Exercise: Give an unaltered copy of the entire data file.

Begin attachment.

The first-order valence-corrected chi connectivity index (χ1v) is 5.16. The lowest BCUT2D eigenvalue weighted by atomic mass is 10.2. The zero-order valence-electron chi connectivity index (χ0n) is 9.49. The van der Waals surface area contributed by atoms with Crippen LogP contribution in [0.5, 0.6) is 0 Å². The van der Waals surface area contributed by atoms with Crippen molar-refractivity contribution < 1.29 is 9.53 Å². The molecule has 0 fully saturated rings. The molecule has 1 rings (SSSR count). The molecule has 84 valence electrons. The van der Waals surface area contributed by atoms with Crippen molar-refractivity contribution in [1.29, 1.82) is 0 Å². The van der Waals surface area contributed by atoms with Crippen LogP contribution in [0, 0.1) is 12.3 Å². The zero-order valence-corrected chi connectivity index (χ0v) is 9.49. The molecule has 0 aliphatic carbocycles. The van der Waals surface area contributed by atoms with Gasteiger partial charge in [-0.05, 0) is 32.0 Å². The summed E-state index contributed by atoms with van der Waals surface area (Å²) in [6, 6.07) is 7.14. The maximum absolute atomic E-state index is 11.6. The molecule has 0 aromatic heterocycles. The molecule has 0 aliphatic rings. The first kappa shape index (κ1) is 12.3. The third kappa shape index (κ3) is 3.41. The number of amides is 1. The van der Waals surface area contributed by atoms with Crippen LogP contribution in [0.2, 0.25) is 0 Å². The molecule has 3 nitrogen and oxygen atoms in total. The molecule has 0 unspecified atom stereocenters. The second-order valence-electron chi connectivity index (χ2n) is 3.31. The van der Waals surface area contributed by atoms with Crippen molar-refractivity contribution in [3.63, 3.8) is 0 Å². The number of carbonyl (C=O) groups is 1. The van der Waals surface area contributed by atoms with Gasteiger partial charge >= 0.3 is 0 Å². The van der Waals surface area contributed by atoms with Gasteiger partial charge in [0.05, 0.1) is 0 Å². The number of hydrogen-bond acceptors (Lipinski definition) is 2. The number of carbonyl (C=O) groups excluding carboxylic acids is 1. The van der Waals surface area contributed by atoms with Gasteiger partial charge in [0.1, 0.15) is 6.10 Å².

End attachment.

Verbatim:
The first-order valence-corrected chi connectivity index (χ1v) is 5.16. The lowest BCUT2D eigenvalue weighted by atomic mass is 10.2. The zero-order valence-electron chi connectivity index (χ0n) is 9.49. The van der Waals surface area contributed by atoms with Crippen LogP contribution in [0.5, 0.6) is 0 Å². The van der Waals surface area contributed by atoms with Crippen molar-refractivity contribution < 1.29 is 9.53 Å². The molecule has 0 fully saturated rings. The molecule has 1 rings (SSSR count). The molecule has 84 valence electrons. The van der Waals surface area contributed by atoms with Crippen molar-refractivity contribution in [1.29, 1.82) is 0 Å². The van der Waals surface area contributed by atoms with Crippen LogP contribution in [0, 0.1) is 12.3 Å². The zero-order valence-corrected chi connectivity index (χ0v) is 9.49. The molecule has 0 aliphatic carbocycles. The van der Waals surface area contributed by atoms with Gasteiger partial charge in [-0.05, 0) is 32.0 Å². The summed E-state index contributed by atoms with van der Waals surface area (Å²) in [6, 6.07) is 7.14. The maximum absolute atomic E-state index is 11.6. The molecule has 0 aromatic heterocycles. The molecule has 0 aliphatic rings. The first kappa shape index (κ1) is 12.3. The third kappa shape index (κ3) is 3.41. The number of amides is 1. The van der Waals surface area contributed by atoms with Crippen LogP contribution in [0.2, 0.25) is 0 Å². The molecule has 3 nitrogen and oxygen atoms in total. The molecule has 0 unspecified atom stereocenters. The second-order valence-electron chi connectivity index (χ2n) is 3.31. The van der Waals surface area contributed by atoms with Crippen molar-refractivity contribution in [3.63, 3.8) is 0 Å². The number of carbonyl (C=O) groups is 1. The van der Waals surface area contributed by atoms with Gasteiger partial charge >= 0.3 is 0 Å². The van der Waals surface area contributed by atoms with Gasteiger partial charge in [0.05, 0.1) is 0 Å². The number of hydrogen-bond acceptors (Lipinski definition) is 2. The number of carbonyl (C=O) groups excluding carboxylic acids is 1. The van der Waals surface area contributed by atoms with Gasteiger partial charge in [0.1, 0.15) is 6.10 Å².